Find Reasons for Hope
Mary Kate MacIsaacis a communications manager in Afghanistan for the Humanitarian aid agency World Vision International> A Canadian citizen, she has worked in Israel/Palestine, Kosovo (Servia) and Iraq.
To students graduating from college I would offer this Scripture passage: “Always be ready to give an explanation to anyone who asks you for a reason for your hope” (1 Pet 3:15).
In my two years of living in Afghanistan, the most common question I have been asked about the beleaguered nation remains, “Is there any hope?” It’s a good question. Confronted by the shredded reality of three decades of war, there are days when hope is not so obvious.
But neither do I find the reasons for my hope entirely elusive. For me, hope shines in Bibi Hoor, who, married at 12, could only dream of attending school. Today, at 25 and the mother of seven, she participates in a literacy class and speaks of one day running for parliament in an effort to alleviate poverty. I find it also in a young teacher, Adala, only 19, and her female colleagues, who courageously continue to teach other young women at a local school, despite threatening letters and the burning of an area school. These young women are challenging a history and society that once restricted them to the home. Together, they are modeling a vision of a world that could be, a future different from the past.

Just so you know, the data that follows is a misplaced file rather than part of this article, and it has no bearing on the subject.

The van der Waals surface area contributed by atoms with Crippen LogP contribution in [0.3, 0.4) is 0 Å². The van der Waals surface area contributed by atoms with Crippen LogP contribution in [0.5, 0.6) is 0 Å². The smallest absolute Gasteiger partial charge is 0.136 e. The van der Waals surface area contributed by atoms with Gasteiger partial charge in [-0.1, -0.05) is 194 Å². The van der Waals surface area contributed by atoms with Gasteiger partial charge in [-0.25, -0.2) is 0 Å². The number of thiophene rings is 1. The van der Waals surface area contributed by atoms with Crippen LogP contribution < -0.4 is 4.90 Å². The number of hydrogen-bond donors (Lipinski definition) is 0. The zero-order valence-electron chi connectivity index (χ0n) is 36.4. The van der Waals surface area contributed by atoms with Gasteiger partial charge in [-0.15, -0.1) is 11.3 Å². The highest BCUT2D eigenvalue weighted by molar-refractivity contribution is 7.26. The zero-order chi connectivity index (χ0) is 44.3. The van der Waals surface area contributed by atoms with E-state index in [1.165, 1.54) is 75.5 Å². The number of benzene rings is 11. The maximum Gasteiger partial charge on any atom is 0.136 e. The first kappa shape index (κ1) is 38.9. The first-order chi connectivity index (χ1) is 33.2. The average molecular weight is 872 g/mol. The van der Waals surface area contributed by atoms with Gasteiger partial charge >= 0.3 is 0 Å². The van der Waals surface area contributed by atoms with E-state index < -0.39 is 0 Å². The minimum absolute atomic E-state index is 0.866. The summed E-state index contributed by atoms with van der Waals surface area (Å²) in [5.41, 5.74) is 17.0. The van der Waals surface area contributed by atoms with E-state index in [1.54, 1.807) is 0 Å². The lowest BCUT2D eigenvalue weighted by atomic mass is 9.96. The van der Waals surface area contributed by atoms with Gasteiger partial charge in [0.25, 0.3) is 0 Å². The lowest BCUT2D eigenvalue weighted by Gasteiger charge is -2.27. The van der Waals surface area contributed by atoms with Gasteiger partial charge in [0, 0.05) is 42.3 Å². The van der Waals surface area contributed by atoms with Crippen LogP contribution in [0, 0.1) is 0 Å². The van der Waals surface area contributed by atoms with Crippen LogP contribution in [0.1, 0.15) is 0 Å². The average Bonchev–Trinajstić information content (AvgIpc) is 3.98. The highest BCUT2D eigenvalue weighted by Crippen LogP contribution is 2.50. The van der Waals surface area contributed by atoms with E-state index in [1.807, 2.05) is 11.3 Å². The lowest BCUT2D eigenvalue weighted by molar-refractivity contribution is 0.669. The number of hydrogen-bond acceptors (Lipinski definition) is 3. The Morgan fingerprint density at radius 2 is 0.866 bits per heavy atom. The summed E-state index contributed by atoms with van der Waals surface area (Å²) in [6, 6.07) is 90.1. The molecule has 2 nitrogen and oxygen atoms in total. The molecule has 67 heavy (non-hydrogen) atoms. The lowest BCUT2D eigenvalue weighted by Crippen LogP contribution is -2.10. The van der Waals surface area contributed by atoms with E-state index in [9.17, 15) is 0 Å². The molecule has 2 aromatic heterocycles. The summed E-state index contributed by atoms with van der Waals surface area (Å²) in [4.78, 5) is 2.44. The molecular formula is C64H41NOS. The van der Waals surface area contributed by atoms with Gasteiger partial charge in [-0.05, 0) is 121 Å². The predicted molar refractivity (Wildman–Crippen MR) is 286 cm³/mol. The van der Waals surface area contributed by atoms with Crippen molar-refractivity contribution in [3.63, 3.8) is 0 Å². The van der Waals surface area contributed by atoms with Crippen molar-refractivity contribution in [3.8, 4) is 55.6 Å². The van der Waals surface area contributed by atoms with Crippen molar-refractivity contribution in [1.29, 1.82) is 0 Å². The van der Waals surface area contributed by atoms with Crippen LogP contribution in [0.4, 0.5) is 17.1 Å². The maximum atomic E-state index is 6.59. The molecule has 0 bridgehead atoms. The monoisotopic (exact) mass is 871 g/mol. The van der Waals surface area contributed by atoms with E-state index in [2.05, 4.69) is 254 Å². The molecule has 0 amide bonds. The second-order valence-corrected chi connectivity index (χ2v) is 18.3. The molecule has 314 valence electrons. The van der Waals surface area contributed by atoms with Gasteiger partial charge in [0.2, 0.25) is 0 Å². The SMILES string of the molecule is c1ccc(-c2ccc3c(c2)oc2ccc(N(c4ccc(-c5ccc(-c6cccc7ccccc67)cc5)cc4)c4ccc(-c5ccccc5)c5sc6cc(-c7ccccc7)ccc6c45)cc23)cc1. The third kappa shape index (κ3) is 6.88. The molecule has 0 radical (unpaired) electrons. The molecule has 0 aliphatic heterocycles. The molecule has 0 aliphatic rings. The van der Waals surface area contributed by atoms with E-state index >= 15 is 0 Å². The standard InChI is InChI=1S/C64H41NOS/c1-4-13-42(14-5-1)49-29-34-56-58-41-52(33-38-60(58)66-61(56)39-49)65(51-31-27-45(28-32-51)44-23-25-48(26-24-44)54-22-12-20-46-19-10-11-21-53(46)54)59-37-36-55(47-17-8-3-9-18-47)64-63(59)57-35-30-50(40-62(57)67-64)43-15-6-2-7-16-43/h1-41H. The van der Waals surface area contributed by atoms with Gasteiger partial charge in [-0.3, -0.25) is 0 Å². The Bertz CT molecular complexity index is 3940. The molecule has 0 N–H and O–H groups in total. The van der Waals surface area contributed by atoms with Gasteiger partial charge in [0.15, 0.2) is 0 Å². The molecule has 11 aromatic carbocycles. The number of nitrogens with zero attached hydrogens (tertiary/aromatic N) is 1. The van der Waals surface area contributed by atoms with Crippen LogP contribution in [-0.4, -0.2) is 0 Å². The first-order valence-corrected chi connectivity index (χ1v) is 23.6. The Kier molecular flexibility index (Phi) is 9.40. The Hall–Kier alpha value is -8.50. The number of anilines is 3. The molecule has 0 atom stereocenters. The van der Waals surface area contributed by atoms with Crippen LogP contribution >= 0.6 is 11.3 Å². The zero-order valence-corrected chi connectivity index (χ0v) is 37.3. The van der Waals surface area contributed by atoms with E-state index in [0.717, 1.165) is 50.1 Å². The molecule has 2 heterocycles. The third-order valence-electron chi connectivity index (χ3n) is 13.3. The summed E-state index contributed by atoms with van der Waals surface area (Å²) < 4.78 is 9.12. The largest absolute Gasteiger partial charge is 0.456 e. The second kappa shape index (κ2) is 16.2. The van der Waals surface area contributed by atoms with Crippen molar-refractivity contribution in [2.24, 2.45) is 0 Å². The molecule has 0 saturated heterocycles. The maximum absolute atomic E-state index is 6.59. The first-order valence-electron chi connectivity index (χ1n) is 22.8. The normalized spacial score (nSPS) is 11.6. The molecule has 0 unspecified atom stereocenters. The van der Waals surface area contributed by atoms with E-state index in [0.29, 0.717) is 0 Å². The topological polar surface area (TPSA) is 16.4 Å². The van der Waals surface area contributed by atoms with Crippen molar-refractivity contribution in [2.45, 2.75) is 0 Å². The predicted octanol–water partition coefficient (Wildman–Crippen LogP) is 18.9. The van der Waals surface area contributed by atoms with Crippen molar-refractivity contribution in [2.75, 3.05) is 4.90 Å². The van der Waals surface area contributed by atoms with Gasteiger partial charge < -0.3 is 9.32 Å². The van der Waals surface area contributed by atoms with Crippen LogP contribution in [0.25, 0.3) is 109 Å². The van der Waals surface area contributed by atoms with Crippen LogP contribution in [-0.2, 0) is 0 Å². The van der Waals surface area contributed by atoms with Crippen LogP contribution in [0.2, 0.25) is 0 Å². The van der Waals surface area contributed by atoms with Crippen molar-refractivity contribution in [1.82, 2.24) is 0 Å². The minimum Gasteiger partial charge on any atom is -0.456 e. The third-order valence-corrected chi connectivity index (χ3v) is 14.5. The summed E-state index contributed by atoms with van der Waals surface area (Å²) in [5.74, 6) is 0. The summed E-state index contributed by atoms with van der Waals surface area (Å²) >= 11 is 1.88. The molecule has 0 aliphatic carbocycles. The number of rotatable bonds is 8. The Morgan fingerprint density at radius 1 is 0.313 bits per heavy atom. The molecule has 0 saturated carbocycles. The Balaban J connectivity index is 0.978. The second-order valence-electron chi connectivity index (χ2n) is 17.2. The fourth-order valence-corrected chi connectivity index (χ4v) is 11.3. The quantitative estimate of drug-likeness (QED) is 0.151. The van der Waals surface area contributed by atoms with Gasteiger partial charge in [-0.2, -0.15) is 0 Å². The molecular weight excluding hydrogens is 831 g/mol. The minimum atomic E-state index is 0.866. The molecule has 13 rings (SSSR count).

Since I was 12, I wanted to use my camera to tell stories that mattered. It didn’t always seem a valid career path. The famous portrait photographer Yousuf Karsh once told me to stick to theology; there was more money in it! As a photojournalist, I have found my vocation striving to bear witness in and to a world so broken—to engage the other, speak out against injustice and humanize those persons too easily forgotten, too long ignored. I have learned that amidst the darkness, one also witnesses God’s grace.